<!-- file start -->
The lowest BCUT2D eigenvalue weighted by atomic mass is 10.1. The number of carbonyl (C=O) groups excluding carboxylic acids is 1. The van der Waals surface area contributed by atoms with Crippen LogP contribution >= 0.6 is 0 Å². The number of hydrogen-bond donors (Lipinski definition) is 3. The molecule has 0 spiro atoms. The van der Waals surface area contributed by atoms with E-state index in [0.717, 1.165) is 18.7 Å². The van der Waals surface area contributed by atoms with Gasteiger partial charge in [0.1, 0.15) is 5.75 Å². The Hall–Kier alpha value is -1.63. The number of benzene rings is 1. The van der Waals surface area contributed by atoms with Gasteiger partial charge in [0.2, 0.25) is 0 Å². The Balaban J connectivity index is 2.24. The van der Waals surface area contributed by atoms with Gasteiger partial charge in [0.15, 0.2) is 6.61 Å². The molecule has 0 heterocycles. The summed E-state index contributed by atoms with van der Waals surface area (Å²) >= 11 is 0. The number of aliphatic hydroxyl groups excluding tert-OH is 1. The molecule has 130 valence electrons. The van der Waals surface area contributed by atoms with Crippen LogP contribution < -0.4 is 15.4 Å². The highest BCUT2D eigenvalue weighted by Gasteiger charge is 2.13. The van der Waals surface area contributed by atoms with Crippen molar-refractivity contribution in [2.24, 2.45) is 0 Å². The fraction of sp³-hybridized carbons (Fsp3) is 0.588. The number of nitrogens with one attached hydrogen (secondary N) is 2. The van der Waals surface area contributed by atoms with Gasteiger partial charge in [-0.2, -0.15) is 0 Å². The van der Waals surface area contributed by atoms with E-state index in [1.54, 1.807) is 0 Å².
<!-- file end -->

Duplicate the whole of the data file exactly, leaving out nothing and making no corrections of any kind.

The lowest BCUT2D eigenvalue weighted by atomic mass is 10.1. The number of carbonyl (C=O) groups excluding carboxylic acids is 1. The van der Waals surface area contributed by atoms with Crippen LogP contribution >= 0.6 is 0 Å². The number of hydrogen-bond donors (Lipinski definition) is 3. The molecule has 0 spiro atoms. The van der Waals surface area contributed by atoms with E-state index in [0.717, 1.165) is 18.7 Å². The van der Waals surface area contributed by atoms with Gasteiger partial charge in [0.1, 0.15) is 5.75 Å². The Hall–Kier alpha value is -1.63. The number of benzene rings is 1. The van der Waals surface area contributed by atoms with Gasteiger partial charge in [0.2, 0.25) is 0 Å². The Balaban J connectivity index is 2.24. The van der Waals surface area contributed by atoms with Gasteiger partial charge in [0.15, 0.2) is 6.61 Å². The molecule has 0 heterocycles. The summed E-state index contributed by atoms with van der Waals surface area (Å²) >= 11 is 0. The number of aliphatic hydroxyl groups excluding tert-OH is 1. The molecule has 130 valence electrons. The van der Waals surface area contributed by atoms with Crippen LogP contribution < -0.4 is 15.4 Å². The highest BCUT2D eigenvalue weighted by Gasteiger charge is 2.13. The van der Waals surface area contributed by atoms with Crippen molar-refractivity contribution in [2.24, 2.45) is 0 Å². The fraction of sp³-hybridized carbons (Fsp3) is 0.588. The number of nitrogens with one attached hydrogen (secondary N) is 2. The van der Waals surface area contributed by atoms with Gasteiger partial charge in [-0.2, -0.15) is 0 Å². The van der Waals surface area contributed by atoms with E-state index in [1.54, 1.807) is 0 Å².